Conversely, when labor of a certain kind is in high demand and short supply, pay goes sky high. That’s why some MBAs and software engineers get six-figure salaries right out of school. According to Adam Smith, over time the attractive salaries will persuade more people to enter those disciplines, which will increase supply and cause their pay scales to drop. Pay scales constantly teeter towards an equilibrium point at which supply is perfectly balanced with demand. Theoretically, if the job market called for 500,000 plumbers, pay scales would adjust until exactly that number were available. In the real world this never happens, but in most markets you can detect the teetering in prevailing pay practices.
Lawbreakers: Except once in a while economic law goes haywire. A perfect example has been trade wages during this decade of critical shortages of skilled trade workers.
Wage scales have in fact steadily increased throughout the 1990s. The Construction Labor Research Council has reported annual gains averaging around 3 percent throughout the 1990s for unionized trades. PAS Inc., which tracks open shop construction compensation, reports about 4 percent annual increases for nonunion workers. But these wage gains — cut in half or so by inflation — are too modest to spur greater interest in trade careers, as Adam Smith would have predicted. We are nowhere near equilibrium between demand for and supply of plumbers, pipefitters, service technicians and other skilled craft workers. If anything, shortages continue to worsen.
Why haven’t trade wages gone up more in response to the industry’s skilled labor shortage? Nobody has really nailed down an answer, but I have a theory that goes as follows.
In the real world, when labor commands greater pay — due either to market forces or artificial influences such as union coercion — businesses don’t always give in. Instead of raising pay, sometimes they reduce their demand for labor through automation or other means. Automation has not been a meaningful factor in our industry, but other management practices have served to reduce labor costs.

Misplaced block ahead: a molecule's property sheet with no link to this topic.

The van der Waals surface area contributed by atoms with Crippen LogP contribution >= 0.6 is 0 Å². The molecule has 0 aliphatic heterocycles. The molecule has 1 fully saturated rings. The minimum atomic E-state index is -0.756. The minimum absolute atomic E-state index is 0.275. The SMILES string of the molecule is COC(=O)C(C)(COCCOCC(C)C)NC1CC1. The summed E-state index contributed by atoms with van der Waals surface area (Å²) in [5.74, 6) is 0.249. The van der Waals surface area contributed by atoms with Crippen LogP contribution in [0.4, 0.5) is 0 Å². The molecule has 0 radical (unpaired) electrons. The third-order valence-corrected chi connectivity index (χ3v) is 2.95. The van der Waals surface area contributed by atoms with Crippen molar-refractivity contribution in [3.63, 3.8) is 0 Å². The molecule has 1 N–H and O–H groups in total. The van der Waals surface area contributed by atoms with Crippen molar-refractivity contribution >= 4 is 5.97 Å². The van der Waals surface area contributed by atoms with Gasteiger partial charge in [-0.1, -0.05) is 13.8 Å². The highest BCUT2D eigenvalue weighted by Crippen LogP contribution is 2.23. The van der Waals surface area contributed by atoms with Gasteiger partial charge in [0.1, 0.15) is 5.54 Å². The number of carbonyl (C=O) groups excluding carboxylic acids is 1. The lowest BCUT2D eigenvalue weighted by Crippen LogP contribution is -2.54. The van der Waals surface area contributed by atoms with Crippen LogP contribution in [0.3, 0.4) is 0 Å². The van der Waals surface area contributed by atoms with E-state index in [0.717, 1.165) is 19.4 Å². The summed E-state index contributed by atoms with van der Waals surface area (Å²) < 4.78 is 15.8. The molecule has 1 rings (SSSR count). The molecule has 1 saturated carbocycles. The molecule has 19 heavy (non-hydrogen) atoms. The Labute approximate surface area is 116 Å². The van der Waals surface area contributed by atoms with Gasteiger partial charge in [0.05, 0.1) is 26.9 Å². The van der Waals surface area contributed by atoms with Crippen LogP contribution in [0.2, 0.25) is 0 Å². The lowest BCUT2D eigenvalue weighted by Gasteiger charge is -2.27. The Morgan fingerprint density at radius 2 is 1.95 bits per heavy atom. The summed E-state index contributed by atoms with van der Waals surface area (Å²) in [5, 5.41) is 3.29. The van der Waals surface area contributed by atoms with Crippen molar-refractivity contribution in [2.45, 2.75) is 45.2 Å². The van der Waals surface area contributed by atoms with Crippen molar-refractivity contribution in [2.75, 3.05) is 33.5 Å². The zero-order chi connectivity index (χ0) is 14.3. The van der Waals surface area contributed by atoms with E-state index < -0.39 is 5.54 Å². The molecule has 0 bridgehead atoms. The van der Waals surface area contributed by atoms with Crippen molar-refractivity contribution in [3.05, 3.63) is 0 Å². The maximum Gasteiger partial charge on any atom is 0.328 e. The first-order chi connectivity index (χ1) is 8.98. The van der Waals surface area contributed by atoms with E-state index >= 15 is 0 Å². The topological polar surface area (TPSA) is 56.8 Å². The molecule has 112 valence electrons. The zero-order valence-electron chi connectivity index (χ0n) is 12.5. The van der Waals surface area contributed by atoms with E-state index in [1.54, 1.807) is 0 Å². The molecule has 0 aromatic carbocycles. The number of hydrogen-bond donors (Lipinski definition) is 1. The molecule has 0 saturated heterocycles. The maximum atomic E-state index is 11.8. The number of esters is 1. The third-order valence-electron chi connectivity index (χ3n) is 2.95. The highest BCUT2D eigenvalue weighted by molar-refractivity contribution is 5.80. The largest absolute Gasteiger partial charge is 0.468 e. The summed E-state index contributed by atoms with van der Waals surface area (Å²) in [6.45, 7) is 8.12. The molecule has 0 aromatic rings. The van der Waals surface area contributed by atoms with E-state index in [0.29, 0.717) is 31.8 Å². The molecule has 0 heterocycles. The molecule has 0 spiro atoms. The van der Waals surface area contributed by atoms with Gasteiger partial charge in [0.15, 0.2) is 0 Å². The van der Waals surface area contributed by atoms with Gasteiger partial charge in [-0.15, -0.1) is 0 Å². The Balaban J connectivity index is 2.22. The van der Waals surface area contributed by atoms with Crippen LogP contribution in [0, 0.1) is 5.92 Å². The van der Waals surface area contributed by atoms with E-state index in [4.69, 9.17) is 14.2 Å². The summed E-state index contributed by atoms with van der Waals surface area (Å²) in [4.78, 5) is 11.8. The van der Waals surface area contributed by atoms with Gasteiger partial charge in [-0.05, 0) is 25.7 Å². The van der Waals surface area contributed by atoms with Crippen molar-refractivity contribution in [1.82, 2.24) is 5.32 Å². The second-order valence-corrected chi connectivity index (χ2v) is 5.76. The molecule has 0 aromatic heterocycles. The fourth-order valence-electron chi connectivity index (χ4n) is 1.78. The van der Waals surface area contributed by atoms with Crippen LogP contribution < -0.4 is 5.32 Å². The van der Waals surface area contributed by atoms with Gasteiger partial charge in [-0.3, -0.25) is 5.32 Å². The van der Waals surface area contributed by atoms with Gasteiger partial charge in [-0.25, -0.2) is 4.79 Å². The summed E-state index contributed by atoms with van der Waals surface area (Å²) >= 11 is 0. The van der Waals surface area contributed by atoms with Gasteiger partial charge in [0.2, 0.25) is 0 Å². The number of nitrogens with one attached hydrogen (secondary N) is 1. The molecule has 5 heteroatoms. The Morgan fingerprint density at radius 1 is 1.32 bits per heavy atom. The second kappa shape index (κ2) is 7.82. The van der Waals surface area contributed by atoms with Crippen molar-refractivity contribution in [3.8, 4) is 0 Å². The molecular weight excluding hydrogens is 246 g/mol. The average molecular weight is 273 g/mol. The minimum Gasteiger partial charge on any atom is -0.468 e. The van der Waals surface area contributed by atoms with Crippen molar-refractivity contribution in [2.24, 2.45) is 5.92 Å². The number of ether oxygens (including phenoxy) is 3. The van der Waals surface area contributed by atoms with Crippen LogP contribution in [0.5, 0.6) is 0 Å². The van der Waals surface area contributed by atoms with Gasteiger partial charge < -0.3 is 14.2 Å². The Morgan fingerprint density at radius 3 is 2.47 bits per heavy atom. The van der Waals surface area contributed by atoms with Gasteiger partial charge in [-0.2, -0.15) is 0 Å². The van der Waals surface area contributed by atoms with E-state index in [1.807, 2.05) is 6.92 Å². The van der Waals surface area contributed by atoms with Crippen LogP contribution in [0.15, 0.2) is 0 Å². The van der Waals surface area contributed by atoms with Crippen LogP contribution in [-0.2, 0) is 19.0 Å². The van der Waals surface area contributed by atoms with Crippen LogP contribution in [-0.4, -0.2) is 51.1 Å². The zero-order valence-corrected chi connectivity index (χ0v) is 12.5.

Devaluation: Most pronounced has been a semi-conscious devaluation of trade work. Contractors have learned to get by with reduced skill levels. Instead of hiring fully trained journeymen for every position, they employ semi-skilled workers who, for instance, may not know how to weld, but perform acceptably well setting fixtures or roughing in.
This trend can be directly traced to the decline of construction unions with their training emphasis and restrictive work rules. Nonunion contractors are free to employ their resources to maximum efficiency. Why pay for an entire crew of people with welding skills, goes their thinking, when they spend most of their time on simpler tasks. Instead, they employ only one or two welders and surround them with workers of lesser skill, who get paid less. Nonunion contractors point to this as one of their greatest competitive advantages over union shops. It has served to restrain overall pay scales, and as a result, economic law is not working to stimulate the supply of badly needed skilled trade workers.
As much as I admire economic efficiency, it’s hard to see such devaluation as good news. I grew up in a working class environment where learning a craft put people at the top of the socio-economic heap. They were admired for their know-how in building and fixing things, and for earning more bucks than the neighborhood norm. They were royalty among working stiffs.
Is this still the case? Not judging from the difficulty we have getting talented young people to pursue trade careers.
Nor do I believe most contractors are management geniuses who can direct precisely the right amount of labor skill to every task. Quality is better served when simple jobs get done by someone overqualified, as opposed to complicated tasks performed by people who are not up to snuff.
Somehow, buildings are still going up and mechanical systems serviced despite the skilled labor shortage. But I hear an awful lot of reports of shoddy work, and even more of dispirited workers.
In the long run crime does not pay. Maybe this applies to those who break economic laws as well as civil ones.